As well as the danger of physical reprisals from M23, there is the possibility of sanctions by the authorities. Alarmed by rebel control over the region’s media, the High Council for Broadcasting and Communication (CSAC) issued a press release on 15 February threatening legal proceedings against media complying with M23 injunctions and relaying M23 information.
This reaction from the CSAC is “incomprehensible,” journalists said. “They want to impose their law in areas they do not control,” one said. “If we give the [rebel] militias an hour of airtime, they could prosecute us. But we have no choice. M23 scares us. We have been taken hostage.”
A few days earlier, on 2 February, four journalists – photographer Ismaël Matungulu, AFP Goma correspondent Aubin Mukoni, AFP Goma photographer Héritier Baraka Munyampfura, and Anadolu news agency correspondent Augustin Wamenya – were arrested by the FARDC, while reporting on displaced persons in Saké, a town in Masisi territory, which is part of Nord-Kivu province.
Although they had reported their presence to the government forces, they were accused of being in an operational zone without the army’s permission. They were then accused of providing information to M23 and of being spies for Rwanda, a treason charge carrying a possible death sentence. Matungulu was released on 5 February, the others were released the next day and the charges were finally dropped on 8 February.
“We denounce all these attacks on the media in the strongest possible terms because they only serve to amplify the conflict, and we call on political leaders in the DRC and Rwanda to intercede to end this war on press freedom,” JED secretary-general Tshivis Tshivuadi said.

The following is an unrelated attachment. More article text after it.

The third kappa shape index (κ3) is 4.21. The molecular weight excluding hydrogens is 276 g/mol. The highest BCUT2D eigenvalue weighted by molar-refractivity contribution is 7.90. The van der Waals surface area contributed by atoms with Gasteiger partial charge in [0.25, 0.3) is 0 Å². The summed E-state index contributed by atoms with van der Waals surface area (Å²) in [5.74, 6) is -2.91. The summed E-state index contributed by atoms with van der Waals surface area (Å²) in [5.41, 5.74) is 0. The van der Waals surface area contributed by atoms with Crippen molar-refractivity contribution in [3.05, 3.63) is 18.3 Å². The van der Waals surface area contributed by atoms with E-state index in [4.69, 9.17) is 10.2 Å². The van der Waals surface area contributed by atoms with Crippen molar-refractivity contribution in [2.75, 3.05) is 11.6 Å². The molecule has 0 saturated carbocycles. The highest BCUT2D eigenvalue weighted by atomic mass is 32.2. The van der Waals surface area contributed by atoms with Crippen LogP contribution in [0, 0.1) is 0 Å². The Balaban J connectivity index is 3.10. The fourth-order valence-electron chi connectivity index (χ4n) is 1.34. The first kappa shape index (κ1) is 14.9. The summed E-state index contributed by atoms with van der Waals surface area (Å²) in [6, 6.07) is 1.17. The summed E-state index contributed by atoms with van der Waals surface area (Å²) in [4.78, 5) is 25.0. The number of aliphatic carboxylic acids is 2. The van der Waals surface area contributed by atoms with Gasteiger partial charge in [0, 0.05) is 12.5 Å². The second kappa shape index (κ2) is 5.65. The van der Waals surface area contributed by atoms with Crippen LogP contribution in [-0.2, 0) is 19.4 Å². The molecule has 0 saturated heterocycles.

The state of the conflict is now off-limits for Congolese media. On 9 March, defence minister Gilbert Kabanda brought a complaint against Stanis Bujakera, a reporter for the news website Actualite.cd, the French news magazine Jeune Afrique and the Reuters news agency, accusing him of spreading rumours liable to “demoralise FARDC troops.” Bujakera had simply tweeted an extract from a ministerial cabinet report on M23’s progress on the ground. Demoralising the armed forces via the media in time of war is punishable by death. The complaint was finally withdrawn on 12 March at media and communication minister Patrick Muyaya’s instigation.
Journalists are often also subjected to physical violence. On 11 March, during a peaceful demonstration that opposition parties organised in the northeastern town of Kasindi to denounce the conflict between the DRC and Rwanda, two journalists were beaten up and then taken in a police car and dropped off on a dangerous road known to be frequented by Islamist rebels of the Allied Democratic Forces (ADF).
Mounting diplomatic tension
These cases illustrate the escalation in threats to journalists as diplomatic tensions mounts between Rwanda and the DRC. At the beginning of February, the CSAC suspended the broadcasting of all Rwandan satellite TV channels for 90 days, accusing them of “disinformation, inciting civil disobedience and general insurrection against the DRC public authorities, systematically denigrating national institutions and their representatives, and justifying war.” The CSAC said the suspension was a response to the jamming of several Congolese TV channels in Rwanda.